The Appraisal Institute’s dictionary of Real Estate Appraisal defines a Manufactured Home as “a factory-built house manufactured under the Federal Manufactured Home Construction and Safety Standards Act, commonly known as the HUD Code.” There are two types of manufactured homes, Mobile Homes and Modular Homes.
A Mobile Home is built on a metal frame (like a car chassis), meets HUD’s minimum federal building code, and is otherwise known as a singlewide or doublewide home. When a mobile home leaves the plant, it has axels and wheels attached to its metal frame and is pulled behind a truck down the highway. Once the mobile home arrives on-site, it is strapped on top of cinderblock foundation piers and the axels and wheels are removed and it becomes real property.
A Modular Home is a type of manufactured home that is built in compliance with Federal and State building codes. There are two types of modular homes, “on-frame” and “off-frame”. An “on-frame” modular home is constructed on a metal chassis and is transported to the homesite and attached to the foundation the same way a mobile home is. Appraisers value “on-frame” modular homes essentially the same as mobile homes. If the appraiser is unable to locate any other recent and similar “on-frame” modular homes sales (which is often the case), they then use appropriate mobile homes as comparable sales to arrive at an opinion of value for the “on-frame” modular home. In other words, it is not acceptable for an appraiser to compare an “on-frame” modular home to an “off-frame” modular home (nor to a site-built home), since it is built on a metal frame.
An “off-frame” Modular Home is built on a wood floor joist platform (like a site-built home) and when it leaves the plant is placed on top of truck bed trailer and delivered to the homesite. Once an “off-frame” modular home arrives on-site, it is hoisted off the trailer with a crane and placed onto a masonry foundation. When the appraiser appraises this type of modular home, they first look for other similar style “off-frame” modular homes to compare it to. If they are unable to locate any recent and similar style “off-frame” modular sales (which is often the case), they then compare it to similar style site-built home sales with similar roof pitches, exterior and interior finishes, etc. Some people may question why appraisers are allowed to use site-built homes as comparable sales for “off-frame” modular homes? The rational is that an argument can be made that a modular home is of equal quality (if not better) than a similar style and type site-built home, since it is not exposed to the elements during construction. In other words, the site-built home gets rained in during construction until its roof and exterior walls are installed, while the modular home stays dry during construction since it is built in an indoor climate-controlled facility.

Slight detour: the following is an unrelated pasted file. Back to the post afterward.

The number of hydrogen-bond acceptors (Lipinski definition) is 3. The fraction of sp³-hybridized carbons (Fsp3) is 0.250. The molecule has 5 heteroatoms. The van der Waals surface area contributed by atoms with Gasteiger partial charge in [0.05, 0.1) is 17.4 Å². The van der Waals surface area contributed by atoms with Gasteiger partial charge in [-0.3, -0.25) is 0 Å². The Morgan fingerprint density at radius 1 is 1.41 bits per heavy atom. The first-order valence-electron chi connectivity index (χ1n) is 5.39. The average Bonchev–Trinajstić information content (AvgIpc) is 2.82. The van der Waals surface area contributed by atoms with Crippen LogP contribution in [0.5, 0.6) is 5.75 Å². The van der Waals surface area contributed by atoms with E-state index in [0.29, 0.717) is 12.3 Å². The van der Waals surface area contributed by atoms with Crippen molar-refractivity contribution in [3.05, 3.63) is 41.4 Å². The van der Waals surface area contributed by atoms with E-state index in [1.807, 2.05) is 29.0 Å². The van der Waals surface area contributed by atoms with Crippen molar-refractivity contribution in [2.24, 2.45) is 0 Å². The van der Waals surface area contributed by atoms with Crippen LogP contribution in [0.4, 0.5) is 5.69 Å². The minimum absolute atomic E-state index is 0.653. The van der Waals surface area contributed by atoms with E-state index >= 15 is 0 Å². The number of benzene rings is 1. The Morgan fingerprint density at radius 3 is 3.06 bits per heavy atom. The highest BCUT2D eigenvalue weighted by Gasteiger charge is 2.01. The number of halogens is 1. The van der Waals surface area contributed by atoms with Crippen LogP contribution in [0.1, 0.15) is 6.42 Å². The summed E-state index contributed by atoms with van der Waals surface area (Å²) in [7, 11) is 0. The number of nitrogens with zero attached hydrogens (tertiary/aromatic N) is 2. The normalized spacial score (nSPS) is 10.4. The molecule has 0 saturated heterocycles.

In summary, the determining factor of whether a Manufactured Home is valued similar to a mobile home or a site-built home, is whether or not it is built on a metal frame or a wood floor joist platform. If it’s an “on-frame” modular home, its value is similar to a mobile home. If it’s an “off-frame” modular, its value is similar to a site-built home.
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